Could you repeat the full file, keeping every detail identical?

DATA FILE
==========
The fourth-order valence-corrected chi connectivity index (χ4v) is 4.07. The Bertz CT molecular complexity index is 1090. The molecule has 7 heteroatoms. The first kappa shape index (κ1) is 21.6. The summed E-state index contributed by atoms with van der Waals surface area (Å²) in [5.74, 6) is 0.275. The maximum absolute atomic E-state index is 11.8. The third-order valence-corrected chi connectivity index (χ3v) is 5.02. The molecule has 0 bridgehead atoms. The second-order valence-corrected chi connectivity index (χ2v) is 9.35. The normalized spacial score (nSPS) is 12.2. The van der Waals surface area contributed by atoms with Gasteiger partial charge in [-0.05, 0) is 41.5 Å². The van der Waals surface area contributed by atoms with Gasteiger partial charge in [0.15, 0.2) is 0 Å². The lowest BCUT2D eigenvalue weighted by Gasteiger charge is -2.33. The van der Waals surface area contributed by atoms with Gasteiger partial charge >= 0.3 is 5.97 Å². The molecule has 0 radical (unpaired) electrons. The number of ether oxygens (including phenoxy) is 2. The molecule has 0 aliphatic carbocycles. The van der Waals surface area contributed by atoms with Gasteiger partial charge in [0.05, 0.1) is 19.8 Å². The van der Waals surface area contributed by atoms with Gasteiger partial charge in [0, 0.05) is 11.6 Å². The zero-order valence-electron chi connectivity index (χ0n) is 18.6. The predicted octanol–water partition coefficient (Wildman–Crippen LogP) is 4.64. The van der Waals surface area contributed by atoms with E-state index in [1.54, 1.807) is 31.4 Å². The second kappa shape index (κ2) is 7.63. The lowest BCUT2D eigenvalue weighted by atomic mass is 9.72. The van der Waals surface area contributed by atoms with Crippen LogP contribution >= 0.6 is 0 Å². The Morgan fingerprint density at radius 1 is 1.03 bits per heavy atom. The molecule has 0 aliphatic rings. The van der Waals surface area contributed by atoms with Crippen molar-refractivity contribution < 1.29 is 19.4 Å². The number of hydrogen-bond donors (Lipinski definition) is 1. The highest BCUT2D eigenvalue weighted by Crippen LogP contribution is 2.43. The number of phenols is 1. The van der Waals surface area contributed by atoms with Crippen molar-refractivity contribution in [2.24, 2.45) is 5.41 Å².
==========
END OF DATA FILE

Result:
The fourth-order valence-corrected chi connectivity index (χ4v) is 4.07. The Bertz CT molecular complexity index is 1090. The molecule has 7 heteroatoms. The first kappa shape index (κ1) is 21.6. The summed E-state index contributed by atoms with van der Waals surface area (Å²) in [5.74, 6) is 0.275. The maximum absolute atomic E-state index is 11.8. The third-order valence-corrected chi connectivity index (χ3v) is 5.02. The molecule has 0 bridgehead atoms. The second-order valence-corrected chi connectivity index (χ2v) is 9.35. The normalized spacial score (nSPS) is 12.2. The van der Waals surface area contributed by atoms with Gasteiger partial charge in [-0.05, 0) is 41.5 Å². The van der Waals surface area contributed by atoms with Gasteiger partial charge in [0.15, 0.2) is 0 Å². The lowest BCUT2D eigenvalue weighted by Gasteiger charge is -2.33. The van der Waals surface area contributed by atoms with Gasteiger partial charge >= 0.3 is 5.97 Å². The molecule has 0 radical (unpaired) electrons. The number of ether oxygens (including phenoxy) is 2. The molecule has 0 aliphatic carbocycles. The van der Waals surface area contributed by atoms with Gasteiger partial charge in [0.05, 0.1) is 19.8 Å². The van der Waals surface area contributed by atoms with Gasteiger partial charge in [0, 0.05) is 11.6 Å². The zero-order valence-electron chi connectivity index (χ0n) is 18.6. The predicted octanol–water partition coefficient (Wildman–Crippen LogP) is 4.64. The van der Waals surface area contributed by atoms with E-state index in [1.54, 1.807) is 31.4 Å². The second kappa shape index (κ2) is 7.63. The lowest BCUT2D eigenvalue weighted by atomic mass is 9.72. The van der Waals surface area contributed by atoms with Crippen LogP contribution >= 0.6 is 0 Å². The Morgan fingerprint density at radius 1 is 1.03 bits per heavy atom. The molecule has 0 aliphatic rings. The van der Waals surface area contributed by atoms with Crippen molar-refractivity contribution < 1.29 is 19.4 Å². The number of hydrogen-bond donors (Lipinski definition) is 1. The highest BCUT2D eigenvalue weighted by Crippen LogP contribution is 2.43. The number of phenols is 1. The van der Waals surface area contributed by atoms with Crippen molar-refractivity contribution in [2.24, 2.45) is 5.41 Å².